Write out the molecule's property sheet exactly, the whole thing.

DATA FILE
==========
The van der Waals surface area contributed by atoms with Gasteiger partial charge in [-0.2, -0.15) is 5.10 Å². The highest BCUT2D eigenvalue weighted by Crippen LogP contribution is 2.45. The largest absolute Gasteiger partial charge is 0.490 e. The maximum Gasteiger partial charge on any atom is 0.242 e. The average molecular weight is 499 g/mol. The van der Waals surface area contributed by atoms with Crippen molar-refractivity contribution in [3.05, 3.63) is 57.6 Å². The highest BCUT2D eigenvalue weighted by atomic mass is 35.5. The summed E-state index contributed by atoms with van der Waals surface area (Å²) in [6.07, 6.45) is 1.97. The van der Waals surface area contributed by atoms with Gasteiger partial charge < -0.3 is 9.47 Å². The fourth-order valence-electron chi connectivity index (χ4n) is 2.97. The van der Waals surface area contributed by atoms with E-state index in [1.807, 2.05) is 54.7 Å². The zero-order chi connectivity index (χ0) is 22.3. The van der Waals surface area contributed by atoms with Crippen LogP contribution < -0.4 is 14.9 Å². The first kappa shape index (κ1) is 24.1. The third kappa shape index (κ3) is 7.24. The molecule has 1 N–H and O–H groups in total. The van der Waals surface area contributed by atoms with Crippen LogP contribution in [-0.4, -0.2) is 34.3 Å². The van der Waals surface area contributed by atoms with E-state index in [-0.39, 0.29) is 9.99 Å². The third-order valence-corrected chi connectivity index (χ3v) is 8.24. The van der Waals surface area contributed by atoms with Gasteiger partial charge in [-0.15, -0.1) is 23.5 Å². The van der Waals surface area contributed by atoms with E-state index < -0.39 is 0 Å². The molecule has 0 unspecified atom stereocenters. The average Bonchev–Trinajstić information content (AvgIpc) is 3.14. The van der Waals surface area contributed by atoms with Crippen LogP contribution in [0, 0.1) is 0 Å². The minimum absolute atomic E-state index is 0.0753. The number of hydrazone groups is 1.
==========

The van der Waals surface area contributed by atoms with Gasteiger partial charge in [-0.2, -0.15) is 5.10 Å². The highest BCUT2D eigenvalue weighted by Crippen LogP contribution is 2.45. The largest absolute Gasteiger partial charge is 0.490 e. The maximum Gasteiger partial charge on any atom is 0.242 e. The average molecular weight is 499 g/mol. The van der Waals surface area contributed by atoms with Crippen molar-refractivity contribution in [3.05, 3.63) is 57.6 Å². The highest BCUT2D eigenvalue weighted by atomic mass is 35.5. The summed E-state index contributed by atoms with van der Waals surface area (Å²) in [6.07, 6.45) is 1.97. The van der Waals surface area contributed by atoms with Gasteiger partial charge < -0.3 is 9.47 Å². The fourth-order valence-electron chi connectivity index (χ4n) is 2.97. The van der Waals surface area contributed by atoms with E-state index in [1.807, 2.05) is 54.7 Å². The zero-order chi connectivity index (χ0) is 22.3. The van der Waals surface area contributed by atoms with Crippen LogP contribution < -0.4 is 14.9 Å². The first kappa shape index (κ1) is 24.1. The third kappa shape index (κ3) is 7.24. The molecule has 1 N–H and O–H groups in total. The van der Waals surface area contributed by atoms with Crippen LogP contribution in [-0.4, -0.2) is 34.3 Å². The van der Waals surface area contributed by atoms with E-state index in [-0.39, 0.29) is 9.99 Å². The third-order valence-corrected chi connectivity index (χ3v) is 8.24. The van der Waals surface area contributed by atoms with Gasteiger partial charge in [-0.15, -0.1) is 23.5 Å². The van der Waals surface area contributed by atoms with E-state index < -0.39 is 0 Å². The molecule has 0 unspecified atom stereocenters. The average Bonchev–Trinajstić information content (AvgIpc) is 3.14. The van der Waals surface area contributed by atoms with Crippen LogP contribution in [0, 0.1) is 0 Å². The minimum absolute atomic E-state index is 0.0753. The number of hydrazone groups is 1.